Lessons from Strasbourg
Cheriff Chekatt, the Strasbourg attacker. Image credit: BBC.
At approximately 8 pm on December 11th, 29-year-old Cheriff Chekatt opened fire in a crowded Christmas market in Strasbourg, France, killing and injuring numerous people in a premeditated act of terror. Not only did Chekatt manage to kill and wound numerous individuals, he was also able to evade authorities for two days before being shot and killed by police- despite the fact that, even before the attacks, Chekatt was already under surveillance (BBC News, 2018).
To understand why this attack was not prevented and why authorities were so slow to halt Chekatt’s rampage, this article will discuss the perpetrator’s background, examine the facts of the case, and outline what implications this attack has for the French government, the public, and others around the world.
Chekatt was born in Strasbourg in 1989 and has an extensive criminal history. He has 27 convictions for crimes, including robbery, in France, Germany, and Switzerland. Authorities believe he was radicalized in prison. They placed him on the “fiche S” in 2015, which is a watchlist monitored by the General Directorate of Internal Security, France’s primary domestic intelligence agency (BBC News, 2018).
The people placed on this watchlist represent potential threats to national security, so Chekatt’s placement on this list begs the question as to why he was able to carry out this attack while being monitored by the DGSI.
The route taken by Chekatt throughout the attack and its aftermath. Image credit: BBC.
The attack itself took place in several locations. Chekatt remained constantly on the move to confuse authorities, using the Christmas market crowds as cover. The initial attack took place in Kléber, one of Strasbourg’s central squares, which is located near the main Christmas market area. He then moved onto the rue des Grandes Arcades, rue de Samon, rue des Chandelles, and rue Sainte-Hélène, until ultimately arriving at rue du Pont Saint-Martin.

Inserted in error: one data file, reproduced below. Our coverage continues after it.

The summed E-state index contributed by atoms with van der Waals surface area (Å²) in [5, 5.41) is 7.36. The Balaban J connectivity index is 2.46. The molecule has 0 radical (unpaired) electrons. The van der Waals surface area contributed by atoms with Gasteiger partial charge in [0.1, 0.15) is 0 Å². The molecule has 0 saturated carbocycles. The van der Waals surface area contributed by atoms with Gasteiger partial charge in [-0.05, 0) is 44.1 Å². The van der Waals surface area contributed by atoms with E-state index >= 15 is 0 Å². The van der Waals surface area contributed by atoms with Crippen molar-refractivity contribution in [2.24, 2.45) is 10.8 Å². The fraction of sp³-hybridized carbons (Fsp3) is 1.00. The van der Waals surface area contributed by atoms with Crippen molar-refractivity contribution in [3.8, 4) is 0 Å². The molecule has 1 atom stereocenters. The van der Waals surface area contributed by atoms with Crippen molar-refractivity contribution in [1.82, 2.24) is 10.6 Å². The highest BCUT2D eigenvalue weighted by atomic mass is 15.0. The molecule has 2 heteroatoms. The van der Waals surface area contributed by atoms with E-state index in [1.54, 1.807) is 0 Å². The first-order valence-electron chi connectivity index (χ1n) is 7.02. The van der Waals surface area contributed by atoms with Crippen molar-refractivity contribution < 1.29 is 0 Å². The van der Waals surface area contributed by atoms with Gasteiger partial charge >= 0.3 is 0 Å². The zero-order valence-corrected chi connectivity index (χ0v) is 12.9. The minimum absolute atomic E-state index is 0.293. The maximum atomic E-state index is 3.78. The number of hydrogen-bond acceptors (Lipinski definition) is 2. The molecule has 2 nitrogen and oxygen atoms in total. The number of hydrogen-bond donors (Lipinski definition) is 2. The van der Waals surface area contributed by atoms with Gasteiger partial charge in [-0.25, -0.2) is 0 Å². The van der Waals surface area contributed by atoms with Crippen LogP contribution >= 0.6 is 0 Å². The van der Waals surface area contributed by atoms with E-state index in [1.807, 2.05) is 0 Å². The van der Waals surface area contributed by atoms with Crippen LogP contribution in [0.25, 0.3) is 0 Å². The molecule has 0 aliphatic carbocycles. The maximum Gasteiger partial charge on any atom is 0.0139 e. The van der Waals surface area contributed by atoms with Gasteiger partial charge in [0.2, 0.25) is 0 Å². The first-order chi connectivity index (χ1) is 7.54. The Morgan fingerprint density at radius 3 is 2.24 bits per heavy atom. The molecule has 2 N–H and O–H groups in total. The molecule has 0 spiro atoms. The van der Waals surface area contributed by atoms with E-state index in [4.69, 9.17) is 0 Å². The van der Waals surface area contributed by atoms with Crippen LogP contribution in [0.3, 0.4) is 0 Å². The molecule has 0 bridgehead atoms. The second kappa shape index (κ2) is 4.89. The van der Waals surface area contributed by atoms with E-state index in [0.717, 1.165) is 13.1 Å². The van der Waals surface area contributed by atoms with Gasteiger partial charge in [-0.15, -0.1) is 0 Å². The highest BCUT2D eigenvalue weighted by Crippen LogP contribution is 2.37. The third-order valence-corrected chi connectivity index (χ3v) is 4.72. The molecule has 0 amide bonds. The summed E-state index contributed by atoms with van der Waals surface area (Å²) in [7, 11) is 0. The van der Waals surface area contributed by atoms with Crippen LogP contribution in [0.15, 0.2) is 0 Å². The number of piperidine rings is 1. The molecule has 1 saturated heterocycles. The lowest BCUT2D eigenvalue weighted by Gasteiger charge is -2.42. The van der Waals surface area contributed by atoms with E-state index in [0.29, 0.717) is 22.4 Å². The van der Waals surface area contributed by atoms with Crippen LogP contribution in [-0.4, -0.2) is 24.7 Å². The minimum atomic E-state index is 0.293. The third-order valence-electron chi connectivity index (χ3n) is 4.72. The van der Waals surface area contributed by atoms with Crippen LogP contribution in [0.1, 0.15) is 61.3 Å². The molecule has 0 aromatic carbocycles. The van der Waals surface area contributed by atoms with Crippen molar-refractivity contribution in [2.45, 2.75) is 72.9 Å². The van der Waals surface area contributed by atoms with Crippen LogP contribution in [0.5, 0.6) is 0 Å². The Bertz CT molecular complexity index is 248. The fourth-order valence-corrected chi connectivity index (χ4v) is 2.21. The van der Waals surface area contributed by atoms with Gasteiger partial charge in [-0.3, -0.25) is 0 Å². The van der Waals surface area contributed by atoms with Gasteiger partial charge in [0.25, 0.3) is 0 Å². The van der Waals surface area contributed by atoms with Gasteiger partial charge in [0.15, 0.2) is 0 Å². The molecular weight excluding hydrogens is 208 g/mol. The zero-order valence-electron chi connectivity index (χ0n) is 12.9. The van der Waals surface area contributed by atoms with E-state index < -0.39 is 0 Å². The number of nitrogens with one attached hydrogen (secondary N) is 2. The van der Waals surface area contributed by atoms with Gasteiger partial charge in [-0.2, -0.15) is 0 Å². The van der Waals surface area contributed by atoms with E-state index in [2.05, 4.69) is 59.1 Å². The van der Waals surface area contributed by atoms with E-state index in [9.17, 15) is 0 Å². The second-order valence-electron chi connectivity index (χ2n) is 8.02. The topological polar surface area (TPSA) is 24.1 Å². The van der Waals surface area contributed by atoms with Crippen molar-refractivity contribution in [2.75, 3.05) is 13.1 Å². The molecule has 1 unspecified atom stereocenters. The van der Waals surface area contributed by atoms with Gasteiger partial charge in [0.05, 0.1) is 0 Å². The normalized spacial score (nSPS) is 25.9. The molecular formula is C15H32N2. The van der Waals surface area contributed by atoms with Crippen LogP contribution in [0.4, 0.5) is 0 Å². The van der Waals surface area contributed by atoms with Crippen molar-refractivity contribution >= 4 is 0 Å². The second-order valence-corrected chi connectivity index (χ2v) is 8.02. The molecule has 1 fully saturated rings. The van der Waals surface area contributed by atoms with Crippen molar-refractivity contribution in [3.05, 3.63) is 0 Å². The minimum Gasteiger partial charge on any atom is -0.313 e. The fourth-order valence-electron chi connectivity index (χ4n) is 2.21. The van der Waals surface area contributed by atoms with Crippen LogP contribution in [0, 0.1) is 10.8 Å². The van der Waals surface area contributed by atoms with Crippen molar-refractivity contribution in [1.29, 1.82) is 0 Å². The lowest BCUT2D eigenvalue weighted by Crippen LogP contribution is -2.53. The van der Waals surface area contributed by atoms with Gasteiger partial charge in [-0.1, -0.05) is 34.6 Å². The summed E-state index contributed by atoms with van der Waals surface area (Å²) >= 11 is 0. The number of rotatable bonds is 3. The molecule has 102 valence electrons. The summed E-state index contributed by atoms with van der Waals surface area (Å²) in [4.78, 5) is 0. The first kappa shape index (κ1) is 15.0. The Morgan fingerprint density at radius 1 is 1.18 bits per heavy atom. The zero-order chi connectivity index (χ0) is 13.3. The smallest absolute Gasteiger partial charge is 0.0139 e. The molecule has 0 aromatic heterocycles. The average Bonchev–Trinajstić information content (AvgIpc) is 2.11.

During the attack, Chekatt used a gun and knife to wound and kill people while shouting “Allahu Akbar” (“God is greatest” in Arabic) before arriving at Neudorf District via taxi (BBC News, 2018). Soldiers of the anti-terror Sentinelle operation had engaged Cheriff during his rampage, but only wounded him in the arm, enabling him to make it to a taxi and escape to the Neudorf district.
After learning he had disappeared in the Neudorf district, authorities launched a massive operation at approximately 7:30 pm on the 13th of December to apprehend Cheriff. At approximately 9 pm local time, police located Cheriff, who was trying to access a building but could not get in. After noticing authorities, Cheriff promptly fired upon them before being shot and killed. He had been carrying a gun, ammunition, and knife.
In his flat, authorities discovered a defensive grenade, loaded rifle, and four additional knives. The French government deemed this attack an act of terror, and so far there has been no news as to whether Chekatt was a member of a designated terrorist organization.
This case holds many implications for French security measures and public safety. First, while the suspect managed to kill at least three people and wound about twelve others, the attack could have been much worse had the French authorities not prepared emergency evacuation plans.
Because of this, the streets were cleared relatively quickly by authorities, and lives were undoubtedly saved because of it. However, this case also illustrates how difficult it is for authorities to track down a single assailant in a crowded area with thousands of people moving around.
Terrorist attacks at crowded events during the holidays are also not abnormal. For example, the truck attack in Berlin in December 2016 also occurred at a populated Christmas market. The primary implication to take from this is that the general public, not just in France but in every country around the world, must practice extreme vigilance when attending crowded gatherings in populated areas, especially during the holidays.
These gatherings are prime targets for lone-wolves and organized terrorist organizations who see these events as opportunities to inflict mass casualties.
The public should not become solely dependent on local law enforcement and other authorities, but should prepare ahead of time in the case a crisis does unfold to protect themselves, family, friends, and others.
This preparation can include conducting research on certain areas ahead of time, planning potential evacuation routes, and compiling an emergency kit made up of first aid, flashlights, water, and other provisions.
The Federal Emergency Management Agency provides an in-depth guide on how to prepare for potential crises ranging from natural disasters to terrorism.
Proper preparation can mitigate the number of fatalities and fallout from these attacks.